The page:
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The Mild Achievements of the Roberts Court Print E-mail
By Hadley Arkes   
Monday, 07 June 2010

We are bracing for the hearings, coming soon, over Elena Kagan. The search for nuances will be essentially beside the point. For she would never have been nominated to the Supreme Court if there had been the least doubt that she is anything but a firm, reliable vote to sustain, not only the fullest sweep of “abortion rights,” but the whole package that comes with the jurisprudence of the Left. It doesn’t take the Great Karnak to predict where she will come out on racial preferences, stem cells, gay rights and yes, even same-sex marriage.

With fifty-nine Democrats in the Senate, she seems, right now, a safe bet for confirmation. Still, if the Republicans, as the pro-life party, could summon their wit, the hearings could be used to break out to the public some rather precise things about the jurisprudence of abortion rights; things that the Democrats, and their friends in the media, have never thought it important to broadcast to the public.

In the meantime, the fixation on the hearings may distract us from seeing other parts of the legal landscape. For one thing, the focus on the courts may mask the fact that the political branches, the Executive and the Congress, have their own responsibilities in interpreting the Constitution and shaping policies over matters like abortion. There is the risk of slipping into the assumption noted by Professor David Forte: that the president is important mainly as the Chief Elector – as the one who nominates the people who will truly rule us as members of the Supreme Court, those political men and women who may hold office for life without the need to run for reelection. But on the other side, we may readily overlook what has been accomplished now by the Roberts Court, especially with the advent of Samuel Alito.

Elena Kagan would simply replace a fixture on the pro-abortion wing of the Court. That is not altogether good, but it does not by itself disrupt what was accomplished by the majority that came together to sustain the federal bill on partial-birth abortion in 2007. To be sure, this achievement may be qualified by the presence of Justice Kennedy, always wavering and wobbling as the swing vote. The meaning of Gonzales v. Planned Parenthood would be far clearer if Kennedy had not held out the possibility that this ban on partial-birth abortion might conceivably be unconstitutional under certain rare circumstances.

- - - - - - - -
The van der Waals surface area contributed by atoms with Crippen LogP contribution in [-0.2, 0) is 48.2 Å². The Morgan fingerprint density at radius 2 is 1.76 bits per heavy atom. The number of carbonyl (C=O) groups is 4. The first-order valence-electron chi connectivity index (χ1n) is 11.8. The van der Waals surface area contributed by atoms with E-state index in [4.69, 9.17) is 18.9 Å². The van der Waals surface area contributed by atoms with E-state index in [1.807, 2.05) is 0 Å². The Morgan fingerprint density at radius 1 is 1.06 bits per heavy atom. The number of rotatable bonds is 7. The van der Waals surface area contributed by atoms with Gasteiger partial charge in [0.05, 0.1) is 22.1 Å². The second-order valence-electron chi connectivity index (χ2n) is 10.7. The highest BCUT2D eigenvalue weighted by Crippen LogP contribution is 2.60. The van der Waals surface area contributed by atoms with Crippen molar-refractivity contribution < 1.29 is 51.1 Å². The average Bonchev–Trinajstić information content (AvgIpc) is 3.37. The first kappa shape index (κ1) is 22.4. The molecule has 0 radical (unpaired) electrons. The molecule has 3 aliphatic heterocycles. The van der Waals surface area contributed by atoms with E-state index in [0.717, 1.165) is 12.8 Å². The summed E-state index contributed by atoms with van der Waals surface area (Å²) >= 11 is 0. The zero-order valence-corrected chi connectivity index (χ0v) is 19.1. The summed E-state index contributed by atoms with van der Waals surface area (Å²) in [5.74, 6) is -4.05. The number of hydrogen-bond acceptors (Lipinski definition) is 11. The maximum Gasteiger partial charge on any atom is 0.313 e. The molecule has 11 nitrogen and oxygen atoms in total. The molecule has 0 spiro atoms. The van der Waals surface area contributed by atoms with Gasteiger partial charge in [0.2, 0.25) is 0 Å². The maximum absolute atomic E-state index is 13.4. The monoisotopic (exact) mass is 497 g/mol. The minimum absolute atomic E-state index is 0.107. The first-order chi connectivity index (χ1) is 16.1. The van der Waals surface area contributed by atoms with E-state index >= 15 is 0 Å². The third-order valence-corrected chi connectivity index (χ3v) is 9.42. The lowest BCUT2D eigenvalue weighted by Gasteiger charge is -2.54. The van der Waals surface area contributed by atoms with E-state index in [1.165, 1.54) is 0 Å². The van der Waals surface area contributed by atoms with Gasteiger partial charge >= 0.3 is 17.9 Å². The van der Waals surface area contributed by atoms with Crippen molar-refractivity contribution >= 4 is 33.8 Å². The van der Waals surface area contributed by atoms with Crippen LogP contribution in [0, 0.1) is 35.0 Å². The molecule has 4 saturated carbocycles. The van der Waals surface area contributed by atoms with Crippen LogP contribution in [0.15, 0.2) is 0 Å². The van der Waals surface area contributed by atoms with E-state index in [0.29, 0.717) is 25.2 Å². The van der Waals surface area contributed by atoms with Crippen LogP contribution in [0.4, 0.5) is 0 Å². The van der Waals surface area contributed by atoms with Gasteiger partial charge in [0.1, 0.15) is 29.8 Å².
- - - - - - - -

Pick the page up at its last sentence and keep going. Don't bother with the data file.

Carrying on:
Still, with the decision in Gonzales v. Planned Parenthood, the majority of five members seemed to be saying essentially this: that “we are in business now to start hearing, and sustaining, a host of measures, emanating from the states, and putting restrictions on abortion. We are prepared to entertain seriously the argument that abortions, under certain conditions, may rightly be restricted and even barred.” What may surprise people is the willingness of Justice Kennedy to sustain those restrictions, step by step, even though he has been unwilling to see Roe v. Wade overturned in any dramatic, sweeping gesture in a single case.

And so to our friends active in the pro-life movements of the various states: this is your moment. No matter the size of the state, any serious restriction on abortion will be contested instantly by Planned Parenthood. What can come out of this is a series of legislative moves, challenged and tested in the courts – and, we have reason to hope, sustained now in a train of holdings that may accumulate. Each decision may encourage the enactment of similar measures in other states, and impart the momentum to push yet a step or two further. The trick is for Roberts and Alito to keep Kennedy with them in a series of narrow, but significant holdings.

But the question is whether these bills will be guided by a strategic sense, or by an understanding of the matters that go to the core of the issue in principle. Do they lay the groundwork for recognizing the human standing of the child in the womb, or do they touch the periphery of the problem? Some of these bills seek to discourage abortions, even though they have to steer away from facing the main question.

And so we have, among the useful measures brought forth in Oklahoma, a bill that required the abortionist actually to be in the room when the abortifacient RU486 is administered. But the pro-lifers in that State managed to pass something truly running to the root when they passed HB2656. That bill denied claims of “wrongful life” for those who argued that a disabled baby would be better off if she had been aborted. The law inscribed something resoundingly right when it proclaimed that “the birth of a child does not constitute a legally recognizable injury.”

As we have seen over the years, the risk is to get so carried away by concerns for “marketing” the pro-life message – finding what “works” – that the pro-lifers begin to lose their focus on the killing of an innocent being as the moral center of the problem. We have ample reason to hold, for example, that “abortion is not good for women.” But many women will of course contest that point, as they offer a different view of what serves their notion of a “good” for themselves. What they cannot contest is the human standing, and the innocence, of the child they are willing to sacrifice.


Hadley Arkes is the Ney Professor of Jurisprudence at Amherst College.

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